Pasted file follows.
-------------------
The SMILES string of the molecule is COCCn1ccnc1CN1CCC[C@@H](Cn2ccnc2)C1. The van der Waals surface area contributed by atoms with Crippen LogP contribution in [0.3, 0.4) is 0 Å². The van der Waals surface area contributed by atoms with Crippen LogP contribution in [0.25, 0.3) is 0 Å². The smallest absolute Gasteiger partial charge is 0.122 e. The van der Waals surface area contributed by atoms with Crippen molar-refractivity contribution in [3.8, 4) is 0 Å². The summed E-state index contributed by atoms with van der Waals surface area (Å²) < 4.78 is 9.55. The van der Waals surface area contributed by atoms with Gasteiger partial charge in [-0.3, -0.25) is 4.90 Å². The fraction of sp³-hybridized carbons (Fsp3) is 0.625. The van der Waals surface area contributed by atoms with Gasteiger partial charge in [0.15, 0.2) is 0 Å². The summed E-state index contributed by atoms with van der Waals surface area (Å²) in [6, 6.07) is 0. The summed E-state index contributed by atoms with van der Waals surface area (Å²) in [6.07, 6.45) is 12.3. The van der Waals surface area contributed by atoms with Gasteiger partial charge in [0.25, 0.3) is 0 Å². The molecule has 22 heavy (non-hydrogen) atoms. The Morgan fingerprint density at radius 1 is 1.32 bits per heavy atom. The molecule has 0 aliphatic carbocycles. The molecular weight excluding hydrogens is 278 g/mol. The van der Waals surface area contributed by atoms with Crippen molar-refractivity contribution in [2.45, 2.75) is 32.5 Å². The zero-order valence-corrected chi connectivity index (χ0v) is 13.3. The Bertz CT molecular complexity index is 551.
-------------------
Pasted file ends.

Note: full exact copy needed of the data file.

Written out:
The SMILES string of the molecule is COCCn1ccnc1CN1CCC[C@@H](Cn2ccnc2)C1. The van der Waals surface area contributed by atoms with Crippen LogP contribution in [0.3, 0.4) is 0 Å². The van der Waals surface area contributed by atoms with Crippen LogP contribution in [0.25, 0.3) is 0 Å². The smallest absolute Gasteiger partial charge is 0.122 e. The van der Waals surface area contributed by atoms with Crippen molar-refractivity contribution in [3.8, 4) is 0 Å². The summed E-state index contributed by atoms with van der Waals surface area (Å²) < 4.78 is 9.55. The van der Waals surface area contributed by atoms with Gasteiger partial charge in [-0.3, -0.25) is 4.90 Å². The fraction of sp³-hybridized carbons (Fsp3) is 0.625. The van der Waals surface area contributed by atoms with Gasteiger partial charge in [0.15, 0.2) is 0 Å². The summed E-state index contributed by atoms with van der Waals surface area (Å²) in [6, 6.07) is 0. The summed E-state index contributed by atoms with van der Waals surface area (Å²) in [6.07, 6.45) is 12.3. The van der Waals surface area contributed by atoms with Gasteiger partial charge in [0.25, 0.3) is 0 Å². The molecule has 22 heavy (non-hydrogen) atoms. The Morgan fingerprint density at radius 1 is 1.32 bits per heavy atom. The molecule has 0 aliphatic carbocycles. The molecular weight excluding hydrogens is 278 g/mol. The van der Waals surface area contributed by atoms with Crippen molar-refractivity contribution in [2.45, 2.75) is 32.5 Å². The zero-order valence-corrected chi connectivity index (χ0v) is 13.3. The Bertz CT molecular complexity index is 551.